Glen Canyon NRA: Glen Canyon Dam

Welcome back to National Parks and other public lands with T!

Having taken a morning raft tour of the Colorado River, we chose to explore the Glen Canyon Dam after lunch.


First, we stopped at the Dam Overlook on the east side of the river. If heading from Page to the Carl Hayden Visitors center, the overlook is before you cross the river, tucked behind the Glen Canyon NPS Headquarters. We walked down the short, steep path and stairs to amazing views of the Dam and the Colorado River.


Then we crossed the River and signed up for the next Dam tour. (Note this was 2014. The dam has been closed to visitors since COVID and will remain closed through 2023.) We had to pass through security screening and pay a nominal fee. As a federal power plant facility, security measures are in place. While no bags, purses, knives, weapons (duh!) or food are allowed on the tour, wallets, cameras, and clear water bottles are welcome.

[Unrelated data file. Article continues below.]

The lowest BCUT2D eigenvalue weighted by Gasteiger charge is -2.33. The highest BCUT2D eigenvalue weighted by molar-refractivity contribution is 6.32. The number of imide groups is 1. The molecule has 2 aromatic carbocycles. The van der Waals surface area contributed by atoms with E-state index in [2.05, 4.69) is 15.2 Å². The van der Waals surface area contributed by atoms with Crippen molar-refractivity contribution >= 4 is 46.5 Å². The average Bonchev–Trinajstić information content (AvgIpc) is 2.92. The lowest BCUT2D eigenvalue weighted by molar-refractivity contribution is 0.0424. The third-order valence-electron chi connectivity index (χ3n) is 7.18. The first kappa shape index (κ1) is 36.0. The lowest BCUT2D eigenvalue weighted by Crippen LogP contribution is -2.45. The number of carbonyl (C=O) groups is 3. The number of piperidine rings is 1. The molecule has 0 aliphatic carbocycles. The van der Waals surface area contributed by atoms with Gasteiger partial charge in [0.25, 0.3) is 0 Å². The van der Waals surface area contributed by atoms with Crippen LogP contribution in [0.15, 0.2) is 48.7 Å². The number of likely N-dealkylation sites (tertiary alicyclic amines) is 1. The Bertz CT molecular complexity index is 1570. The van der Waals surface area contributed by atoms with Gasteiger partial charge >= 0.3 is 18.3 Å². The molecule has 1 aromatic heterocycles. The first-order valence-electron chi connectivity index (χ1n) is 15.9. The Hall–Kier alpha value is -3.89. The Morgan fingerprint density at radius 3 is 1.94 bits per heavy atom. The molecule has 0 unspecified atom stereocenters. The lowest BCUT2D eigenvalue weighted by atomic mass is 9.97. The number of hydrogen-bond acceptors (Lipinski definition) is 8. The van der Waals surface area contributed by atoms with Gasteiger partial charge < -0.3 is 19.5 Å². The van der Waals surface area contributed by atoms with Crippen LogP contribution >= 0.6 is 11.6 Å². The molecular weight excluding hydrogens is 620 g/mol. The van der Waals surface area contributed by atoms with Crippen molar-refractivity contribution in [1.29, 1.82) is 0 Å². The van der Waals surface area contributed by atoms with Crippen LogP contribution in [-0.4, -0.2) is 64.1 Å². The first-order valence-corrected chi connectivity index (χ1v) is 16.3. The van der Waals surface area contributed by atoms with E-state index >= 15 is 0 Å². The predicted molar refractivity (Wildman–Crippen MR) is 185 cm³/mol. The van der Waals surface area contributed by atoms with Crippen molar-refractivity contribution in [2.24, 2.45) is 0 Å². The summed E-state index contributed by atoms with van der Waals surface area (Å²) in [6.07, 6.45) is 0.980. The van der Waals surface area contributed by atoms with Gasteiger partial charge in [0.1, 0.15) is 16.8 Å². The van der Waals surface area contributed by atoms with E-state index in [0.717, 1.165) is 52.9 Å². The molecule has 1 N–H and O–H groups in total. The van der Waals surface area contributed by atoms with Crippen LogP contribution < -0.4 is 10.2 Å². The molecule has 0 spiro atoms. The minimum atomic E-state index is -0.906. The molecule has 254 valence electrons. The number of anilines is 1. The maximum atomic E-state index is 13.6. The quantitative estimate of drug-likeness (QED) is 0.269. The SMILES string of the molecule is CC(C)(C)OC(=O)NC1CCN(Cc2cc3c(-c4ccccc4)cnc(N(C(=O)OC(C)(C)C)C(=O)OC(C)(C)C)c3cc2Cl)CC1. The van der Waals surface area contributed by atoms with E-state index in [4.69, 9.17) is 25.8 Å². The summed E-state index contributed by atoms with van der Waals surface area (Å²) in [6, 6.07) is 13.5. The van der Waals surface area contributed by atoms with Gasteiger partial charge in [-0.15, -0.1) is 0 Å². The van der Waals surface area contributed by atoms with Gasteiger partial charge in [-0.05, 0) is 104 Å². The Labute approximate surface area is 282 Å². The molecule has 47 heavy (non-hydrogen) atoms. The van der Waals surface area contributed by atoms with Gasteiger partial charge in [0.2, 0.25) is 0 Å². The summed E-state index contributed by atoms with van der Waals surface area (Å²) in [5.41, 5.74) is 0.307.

On the tour, we got to walk out on top of the dam with a knowledgeable guide. There are some artifacts on display.


The tour took us from the top of the dam, and down into it to see the workings of the power plant.


The Dam was completed in 1966 and forms Lake Powell. Though touted as a vital source of renewable energy and regulated water flow, environmental groups criticized its impact on the Grand Canyon’s ecosystem. Because of the controversy, it was one of the last dams of its size to be built in the USA.

Glen Canyon Posts


Location: Hwy 89, Page, Arizona
Designation: National Recreation Area
Date designated/established: October 27, 1972
Date of my visit: August 18, 2014

The water level was pretty low when we visited in 2014. Our guide said this was the result of over a decade of severe drought. It is dangerously low now.